What are the differences in French Accounting vs. UK Accounting ?

Article paru le 31 août 2017 | Partager sur les réseaux sociaux

Classé dans : Gestion Financière Réglementaire

The differences between French and UK based accounting cover several areas, from the necessary application of financial reporting, the procedures of book keeping and even the methodology to which accounting is practised.


The UK follows a rules based practice focused around the Generally Accepted Accounting Principles (GAAP) whilst French accounting utilises the ‘PCG’ (Plan Comptable Général) and the International Financial Reporting Standards (IFRS) for the listed French company. Both UK GAAP and IFRS are made of several chapters dealing with different accounting practices. GAAP has chapter named FRS, whilst IFRS chapters are addressed IAS, with each chapter holding a number of paragraphs for different laws, rules or statements.

One of the issues in which these accounting principles differ is around Income Taxes such as the IFRS basing deferred tax, an amount of tax payable in future periods, on a temporary difference to the cost of an asset or liability whilst with GAAP deferred tax is typically considered as a timing difference between books. Whilst both IFRS and GAAP require tax liabilities to be recognised in full, GAAP holds significantly stricter criteria as to the recognition of deferred tax assets, under GAAP this deferred tax is allowed to be discounted, a principle not permitted under IFRS regulations. Similarly the manner in which an asset or liability is settled is taken into accounting under IFRS, yet under GAAP regulations is irrelevant. This allows UK businesses a much wider, freer choice in how assets and liabilities are represented between time periods. French accounting however have more choices on the timings of this tax.

The specific treatment of Employee Benefits

The two methodologies also tackle Employee Benefits differently, GAAP references FRS 17, whilst IFRS utilises IAS 19. Both notice the need to have Employee Benefits valued, however each do so in slightly different ways. French Accounting covers all benefits (excluding share-based payments) as Employee Benefits. Whilst GAAP depends on the type of benefit as to how it needs to be calculated for taxation purposes. However GAAP has no specific guidance for typical benefits treating these as operating expenses and thus being removed as part of Gross Profit of the organisation providing often a lower value at Gross than the French companies (this is however often remedied at Net Profit when all expenses are taken into account for both countries). There are also differences in the frequency and techniques used for valuating Employee Benefits with GAAP requiring a full actuarial valuations by a professionally qualified actuary which must be obtained at least every three years, though this is encouraged in French businesses it is not a necessity. Secondly the accounting period in which benefits are presented is different between the UK and France with the UK having all gains being recognised in the STRGL (Statement of Recognised Gains and Losses) in the period in which they arise, again as we witnessed under deferred tax, IFRS have a much freer choice on timings, as long as they are within 12 months of the original accounting period.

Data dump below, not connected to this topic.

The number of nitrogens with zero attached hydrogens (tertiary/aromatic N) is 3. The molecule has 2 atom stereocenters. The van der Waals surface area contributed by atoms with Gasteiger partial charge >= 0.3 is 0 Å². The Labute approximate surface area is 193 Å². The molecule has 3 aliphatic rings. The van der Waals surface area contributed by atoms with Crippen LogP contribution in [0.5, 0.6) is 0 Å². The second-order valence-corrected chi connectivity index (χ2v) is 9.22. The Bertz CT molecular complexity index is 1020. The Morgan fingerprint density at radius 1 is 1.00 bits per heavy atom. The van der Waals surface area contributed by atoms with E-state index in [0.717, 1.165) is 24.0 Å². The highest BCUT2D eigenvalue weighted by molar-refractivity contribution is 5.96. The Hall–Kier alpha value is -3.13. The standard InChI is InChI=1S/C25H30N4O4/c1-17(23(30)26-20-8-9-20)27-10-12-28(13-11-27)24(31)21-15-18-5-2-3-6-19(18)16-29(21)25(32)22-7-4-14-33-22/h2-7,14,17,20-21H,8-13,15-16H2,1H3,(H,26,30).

The Closing Period and Net Income

It is not just employees who benefit from the differences in accounting between the two countries. Within the business there are also several key differences to accounting practices between GAAP and IFRS. Whilst Revenue Recognition, the determination of the accounting period and amount of which revenues and expenses are recognised, under both IAS 18 and FRS 5 it is required that revenue be measured at the fair value of the asset or liability, after deducting amounts owed to third parties. The scope for GAAP is much narrower and addresses only the supply of goods and services to customers, whilst IFRS also includes the gaining of interest from an asset, as well as royalties and dividends. Similarly recognition of revenue from the sale of goods under GAAP is less prescriptive, having the revenue recognised when the entity has the right to consideration. However under IFRS there is a strict set of criteria that a sale leading to revenue must adhere to before being recognised.

There is also a difference in the recognition of revenue from Interest, Royalties and Dividends. With interest under IFRS being recognised using the effective-interest method, an accounting practice used for discounting bonds, whilst GAAP typically recognises interest at a constant return on the value of the asset. Royalties under IFRS are recognised under an accruals basis. GAAP provides no specific guidance on the recognition of royalties, and thus are typically are therefore recorded as they are incurred. GAAP also recognises Dividends as an income when there is a right to consideration, whilst IFRS recognises Dividends when the shareholders’ right to receive payment is established.

As we can see though there are many similarities between the accounting practices in France and the UK, however within those similar fields there are several differences, with French Accounting typically being more focused around principles whilst the UK has more solid rulings.

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